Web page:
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Erik Compton, on his third heart, contends at U.S. Open

Erik Compton hits his tee shot on the

Erik Compton hits his tee shot on the 13th hole during the third round of the 114th U.S. Open at Pinehurst Resort & Country Club, Course No. 2 on June 14, 2014 in Pinehurst, N.c. Credit: Getty Images / David Cannon

PINEHURST, N.C. - Just about every golf course and tournament has a logo. Here at Pinehurst, it is the figure of a little golfer known as Putter Boy. At Oakmont, it is an acorn. At Bethpage, it is a silhouette of a golfer carrying his bag. For the U.S. Open in general, it ought to be a drawing of Erik Compton.

He is what the Open means to say by its very existence: You can make it if you just don't give up.

Compton has embodied that philosophy through much of his 34 years, with a condition that threatened his very existence and has culminated in two heart transplants.

He still loves playing the only sport a 12-year-old boy with a heart condition was allowed to play and he still keeps trying. He never has been a big winner on tour, but the U.S. Open allows him to keep striving and dreaming. It is the only major championship in which he has played, and now he has played it twice.

Saturday, he played an exceptional round on a particularly tough course, shooting 3-under-par 67 and moving into a tie for second place. Compton bore out what his parents had promised when he got someone else's heart for the first time, at the age of 12.

"We just said, 'Once you get a new heart, you're going to be a champion. You're going to have the heart of a champion," his mother, Eli, said Saturday.

Four years ago at Pebble Beach, Compton made his emotional Open debut. His story, which was pretty well known, was retold. But he missed the cut back then. When he was reminded of that Saturday by a television reporter, Compton said, "You've got to give me a break. I just had a new heart when I was at Pebble Beach."

That's true. His first heart, from a teenage girl killed in an auto accident, had served its purpose for the golfer who had been diagnosed as a boy with viral cardiomyopathy, a condition that prevents the heart muscle from pumping as hard as it should. From those early days, he just didn't give in.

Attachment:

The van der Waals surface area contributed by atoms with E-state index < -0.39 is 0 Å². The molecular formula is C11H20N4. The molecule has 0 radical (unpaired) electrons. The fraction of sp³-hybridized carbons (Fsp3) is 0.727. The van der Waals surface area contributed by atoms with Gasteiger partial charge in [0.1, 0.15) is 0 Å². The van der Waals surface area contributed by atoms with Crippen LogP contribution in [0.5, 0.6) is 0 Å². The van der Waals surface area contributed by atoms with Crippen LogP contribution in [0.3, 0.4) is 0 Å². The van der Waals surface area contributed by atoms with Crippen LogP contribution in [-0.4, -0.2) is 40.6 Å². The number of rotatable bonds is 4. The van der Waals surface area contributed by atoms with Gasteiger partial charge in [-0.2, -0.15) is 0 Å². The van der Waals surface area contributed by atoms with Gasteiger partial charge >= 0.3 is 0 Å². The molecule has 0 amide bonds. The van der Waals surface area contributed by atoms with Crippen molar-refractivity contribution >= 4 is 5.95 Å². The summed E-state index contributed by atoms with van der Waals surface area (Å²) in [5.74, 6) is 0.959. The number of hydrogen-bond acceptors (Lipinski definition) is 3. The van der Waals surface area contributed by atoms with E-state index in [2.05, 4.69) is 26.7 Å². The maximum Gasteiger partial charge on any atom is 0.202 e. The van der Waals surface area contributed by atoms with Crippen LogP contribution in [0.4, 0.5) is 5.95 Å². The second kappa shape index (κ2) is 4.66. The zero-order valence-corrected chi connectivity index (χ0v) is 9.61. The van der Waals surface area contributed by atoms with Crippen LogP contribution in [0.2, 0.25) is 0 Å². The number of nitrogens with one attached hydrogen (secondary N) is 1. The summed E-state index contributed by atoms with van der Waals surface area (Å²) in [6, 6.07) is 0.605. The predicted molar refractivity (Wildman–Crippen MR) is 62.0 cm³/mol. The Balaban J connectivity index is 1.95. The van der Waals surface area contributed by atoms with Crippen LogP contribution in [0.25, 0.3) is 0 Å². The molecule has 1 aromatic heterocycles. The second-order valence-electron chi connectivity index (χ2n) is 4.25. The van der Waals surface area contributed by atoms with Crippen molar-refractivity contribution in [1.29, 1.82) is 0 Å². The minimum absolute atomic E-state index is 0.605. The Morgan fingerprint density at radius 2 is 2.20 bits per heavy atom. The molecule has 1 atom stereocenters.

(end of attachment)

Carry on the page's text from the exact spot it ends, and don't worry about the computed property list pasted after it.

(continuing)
"I'm the reason," Eli said Saturday, with a laugh. "Well, we didn't allow it. As he was waiting we promised him, with a new heart, he would have a new life. He was so young at that point, he really didn't understand the implication and the tragedy."

He understood it plenty by the time he was 27, though. By then, he was a mini-tour player, having been an All-America at Georgia. Compton was fishing on a golf course near his home in Miami when he suffered a massive heart attack. He drove himself to an emergency room, not bothering to stop at a toll booth (yes, he got a traffic ticket two days later).

A year after that, he received a second new heart, this one from Isaac Klosterman, a 26-year-old former college volleyball player who was killed while riding a motorcycle. The Comptons and the Klostermans believe in karma: Isaac was visiting Miami from his home in Columbus, Ohio at the time of the accident. Both times Compton has made the Open, he has qualified at a course near Columbus.

This week, Eli Compton saw that Klosterman's dad had posted a "Go Eric" note on Facebook.

There is a lot of pride going around about the fact Eric has survived to be a husband, father and contender to win the U.S. Open.

"I think there are times when I get emotional. I look over and see the crowd and see my name on the leader board and know what I've been through," said the man who is on his third heart and is 3 under. "But you've got to get right back to game mode and focus and try to hit the next shot."

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